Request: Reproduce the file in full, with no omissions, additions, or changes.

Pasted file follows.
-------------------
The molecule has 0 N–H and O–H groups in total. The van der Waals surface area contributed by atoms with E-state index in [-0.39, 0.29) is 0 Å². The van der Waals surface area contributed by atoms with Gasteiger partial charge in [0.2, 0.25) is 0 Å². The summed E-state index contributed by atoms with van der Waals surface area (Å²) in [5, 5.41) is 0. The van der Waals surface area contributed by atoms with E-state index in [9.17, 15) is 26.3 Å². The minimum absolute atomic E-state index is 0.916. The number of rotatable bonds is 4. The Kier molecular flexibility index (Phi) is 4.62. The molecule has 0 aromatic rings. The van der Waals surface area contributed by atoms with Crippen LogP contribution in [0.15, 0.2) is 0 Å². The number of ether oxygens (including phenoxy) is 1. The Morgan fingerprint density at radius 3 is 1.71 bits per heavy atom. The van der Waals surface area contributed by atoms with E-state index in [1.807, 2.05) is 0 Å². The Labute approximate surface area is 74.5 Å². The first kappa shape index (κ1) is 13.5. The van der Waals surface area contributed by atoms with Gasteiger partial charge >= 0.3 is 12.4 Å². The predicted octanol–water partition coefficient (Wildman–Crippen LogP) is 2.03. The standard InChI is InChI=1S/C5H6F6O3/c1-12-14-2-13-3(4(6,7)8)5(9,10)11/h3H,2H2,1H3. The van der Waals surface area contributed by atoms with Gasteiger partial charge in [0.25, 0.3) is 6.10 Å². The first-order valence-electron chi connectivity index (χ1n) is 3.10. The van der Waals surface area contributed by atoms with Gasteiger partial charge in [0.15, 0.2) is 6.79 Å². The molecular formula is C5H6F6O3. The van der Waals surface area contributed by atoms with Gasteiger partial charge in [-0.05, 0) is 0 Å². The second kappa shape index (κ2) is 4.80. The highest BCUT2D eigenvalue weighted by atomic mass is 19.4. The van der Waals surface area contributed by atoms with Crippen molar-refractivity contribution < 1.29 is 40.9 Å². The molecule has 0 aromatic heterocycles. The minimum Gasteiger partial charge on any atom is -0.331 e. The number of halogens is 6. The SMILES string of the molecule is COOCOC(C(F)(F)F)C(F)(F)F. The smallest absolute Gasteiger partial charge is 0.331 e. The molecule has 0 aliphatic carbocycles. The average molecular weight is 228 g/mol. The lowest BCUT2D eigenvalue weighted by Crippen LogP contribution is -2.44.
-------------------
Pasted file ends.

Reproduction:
The molecule has 0 N–H and O–H groups in total. The van der Waals surface area contributed by atoms with E-state index in [-0.39, 0.29) is 0 Å². The van der Waals surface area contributed by atoms with Gasteiger partial charge in [0.2, 0.25) is 0 Å². The summed E-state index contributed by atoms with van der Waals surface area (Å²) in [5, 5.41) is 0. The van der Waals surface area contributed by atoms with E-state index in [9.17, 15) is 26.3 Å². The minimum absolute atomic E-state index is 0.916. The number of rotatable bonds is 4. The Kier molecular flexibility index (Phi) is 4.62. The molecule has 0 aromatic rings. The van der Waals surface area contributed by atoms with Crippen LogP contribution in [0.15, 0.2) is 0 Å². The number of ether oxygens (including phenoxy) is 1. The Morgan fingerprint density at radius 3 is 1.71 bits per heavy atom. The van der Waals surface area contributed by atoms with E-state index in [1.807, 2.05) is 0 Å². The Labute approximate surface area is 74.5 Å². The first kappa shape index (κ1) is 13.5. The van der Waals surface area contributed by atoms with Gasteiger partial charge >= 0.3 is 12.4 Å². The predicted octanol–water partition coefficient (Wildman–Crippen LogP) is 2.03. The standard InChI is InChI=1S/C5H6F6O3/c1-12-14-2-13-3(4(6,7)8)5(9,10)11/h3H,2H2,1H3. The van der Waals surface area contributed by atoms with Gasteiger partial charge in [0.25, 0.3) is 6.10 Å². The first-order valence-electron chi connectivity index (χ1n) is 3.10. The van der Waals surface area contributed by atoms with Gasteiger partial charge in [0.15, 0.2) is 6.79 Å². The molecular formula is C5H6F6O3. The van der Waals surface area contributed by atoms with Gasteiger partial charge in [-0.05, 0) is 0 Å². The second kappa shape index (κ2) is 4.80. The highest BCUT2D eigenvalue weighted by atomic mass is 19.4. The van der Waals surface area contributed by atoms with Crippen molar-refractivity contribution < 1.29 is 40.9 Å². The molecule has 0 aromatic heterocycles. The minimum Gasteiger partial charge on any atom is -0.331 e. The number of halogens is 6. The SMILES string of the molecule is COOCOC(C(F)(F)F)C(F)(F)F. The smallest absolute Gasteiger partial charge is 0.331 e. The molecule has 0 aliphatic carbocycles. The average molecular weight is 228 g/mol. The lowest BCUT2D eigenvalue weighted by Crippen LogP contribution is -2.44.